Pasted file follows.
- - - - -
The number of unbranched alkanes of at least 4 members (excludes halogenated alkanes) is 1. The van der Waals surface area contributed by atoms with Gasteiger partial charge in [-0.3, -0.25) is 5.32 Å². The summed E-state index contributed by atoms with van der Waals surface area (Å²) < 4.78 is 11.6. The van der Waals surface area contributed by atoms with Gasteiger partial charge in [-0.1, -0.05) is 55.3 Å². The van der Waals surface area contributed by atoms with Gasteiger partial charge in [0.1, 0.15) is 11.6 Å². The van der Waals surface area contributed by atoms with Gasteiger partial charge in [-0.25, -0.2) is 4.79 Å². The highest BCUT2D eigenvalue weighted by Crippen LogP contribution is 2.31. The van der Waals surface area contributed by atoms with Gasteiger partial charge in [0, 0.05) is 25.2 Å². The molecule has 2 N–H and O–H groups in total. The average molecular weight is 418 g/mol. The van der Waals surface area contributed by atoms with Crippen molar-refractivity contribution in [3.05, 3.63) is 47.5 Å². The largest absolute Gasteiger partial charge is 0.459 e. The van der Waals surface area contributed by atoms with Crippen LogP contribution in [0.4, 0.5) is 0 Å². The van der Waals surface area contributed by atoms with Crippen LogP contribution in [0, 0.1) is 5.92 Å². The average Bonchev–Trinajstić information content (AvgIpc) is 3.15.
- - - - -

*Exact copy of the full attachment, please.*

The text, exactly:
The number of unbranched alkanes of at least 4 members (excludes halogenated alkanes) is 1. The van der Waals surface area contributed by atoms with Gasteiger partial charge in [-0.3, -0.25) is 5.32 Å². The summed E-state index contributed by atoms with van der Waals surface area (Å²) < 4.78 is 11.6. The van der Waals surface area contributed by atoms with Gasteiger partial charge in [-0.1, -0.05) is 55.3 Å². The van der Waals surface area contributed by atoms with Gasteiger partial charge in [0.1, 0.15) is 11.6 Å². The van der Waals surface area contributed by atoms with Gasteiger partial charge in [-0.25, -0.2) is 4.79 Å². The highest BCUT2D eigenvalue weighted by Crippen LogP contribution is 2.31. The van der Waals surface area contributed by atoms with Gasteiger partial charge in [0, 0.05) is 25.2 Å². The molecule has 2 N–H and O–H groups in total. The average molecular weight is 418 g/mol. The van der Waals surface area contributed by atoms with Crippen molar-refractivity contribution in [3.05, 3.63) is 47.5 Å². The largest absolute Gasteiger partial charge is 0.459 e. The van der Waals surface area contributed by atoms with Crippen LogP contribution in [0.4, 0.5) is 0 Å². The van der Waals surface area contributed by atoms with Crippen LogP contribution in [0, 0.1) is 5.92 Å². The average Bonchev–Trinajstić information content (AvgIpc) is 3.15.